Further confirmation that there is no slowing the rise in numbers of children in Russia who are living out of care of their families…. It is unclear whether the figure of 700,000 cited in the piece below captures the fact that, after a certain age, most institutionalized children leave the orphanages, to try and live the best they can–often on the streets in appalling conditions, as detailed in the Unicef report cited in my post of last week on children and HIV….
The gist of the article was that while negative adoption stories may cause political furore in Russia, further restrictions on international adoption completely ignore the human rights needs of the massive social orphan population…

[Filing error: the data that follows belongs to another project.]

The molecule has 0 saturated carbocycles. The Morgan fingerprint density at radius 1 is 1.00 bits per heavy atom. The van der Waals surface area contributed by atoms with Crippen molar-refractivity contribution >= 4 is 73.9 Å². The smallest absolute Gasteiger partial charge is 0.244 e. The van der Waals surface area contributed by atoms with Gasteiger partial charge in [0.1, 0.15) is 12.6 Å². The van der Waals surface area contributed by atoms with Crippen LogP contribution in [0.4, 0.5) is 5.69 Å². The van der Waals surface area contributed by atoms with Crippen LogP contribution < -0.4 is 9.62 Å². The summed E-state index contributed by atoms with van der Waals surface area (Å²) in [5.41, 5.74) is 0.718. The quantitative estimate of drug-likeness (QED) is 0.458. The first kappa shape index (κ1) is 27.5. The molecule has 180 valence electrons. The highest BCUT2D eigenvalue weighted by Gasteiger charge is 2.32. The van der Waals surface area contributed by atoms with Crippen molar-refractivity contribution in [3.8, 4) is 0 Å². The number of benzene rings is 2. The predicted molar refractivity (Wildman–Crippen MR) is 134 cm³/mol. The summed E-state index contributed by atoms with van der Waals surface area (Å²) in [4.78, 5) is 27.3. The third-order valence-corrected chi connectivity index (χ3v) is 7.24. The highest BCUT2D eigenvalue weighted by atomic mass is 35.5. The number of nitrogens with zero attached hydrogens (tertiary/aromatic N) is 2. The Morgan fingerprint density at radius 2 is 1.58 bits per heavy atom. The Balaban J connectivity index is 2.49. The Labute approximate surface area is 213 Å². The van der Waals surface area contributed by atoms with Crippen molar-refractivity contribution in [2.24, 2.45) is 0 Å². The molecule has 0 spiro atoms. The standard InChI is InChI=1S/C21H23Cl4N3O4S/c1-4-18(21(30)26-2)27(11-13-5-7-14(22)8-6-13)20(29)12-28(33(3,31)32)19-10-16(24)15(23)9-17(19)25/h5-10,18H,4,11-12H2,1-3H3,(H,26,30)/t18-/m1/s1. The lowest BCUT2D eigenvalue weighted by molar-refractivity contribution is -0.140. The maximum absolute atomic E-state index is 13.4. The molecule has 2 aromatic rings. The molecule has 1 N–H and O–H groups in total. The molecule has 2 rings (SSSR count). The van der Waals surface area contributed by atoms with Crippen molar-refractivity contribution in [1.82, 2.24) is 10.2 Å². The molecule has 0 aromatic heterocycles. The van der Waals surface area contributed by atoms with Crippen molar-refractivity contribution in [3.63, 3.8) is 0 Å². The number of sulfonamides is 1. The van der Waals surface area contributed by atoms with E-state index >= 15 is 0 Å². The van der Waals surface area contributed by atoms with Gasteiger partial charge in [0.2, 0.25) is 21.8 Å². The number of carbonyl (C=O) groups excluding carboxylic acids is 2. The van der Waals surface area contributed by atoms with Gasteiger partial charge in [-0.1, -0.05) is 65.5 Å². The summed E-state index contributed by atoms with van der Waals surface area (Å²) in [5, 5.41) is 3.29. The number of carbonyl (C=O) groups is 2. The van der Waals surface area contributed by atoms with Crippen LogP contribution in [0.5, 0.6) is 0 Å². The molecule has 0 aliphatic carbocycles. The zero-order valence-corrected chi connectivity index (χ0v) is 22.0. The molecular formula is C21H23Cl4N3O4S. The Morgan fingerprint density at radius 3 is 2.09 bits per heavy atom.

… while international adoption is a big political issue, the numbers in Russia’s orphanages continue to climb.
There are now 700,000 orphans, 30 per cent of them living in state homes, according to figures from the parliamentary committee on family and children – more than at the end of World War II. Pro rata it’s four to five times higher than in the west.
Committee bosses describe it as a “humanitarian catastrophe”, and it’s one which childcare workers fear is being hidden by the lurid headlines.
“The main issue is not to forget about the kids behind all this talk about controls and regulations,” Director of educational centre of ROOF Olga Tikhomirova told The Moscow News.
This is for me a truism at this stage–as I have continually argued against debating adoption questions via anecdote….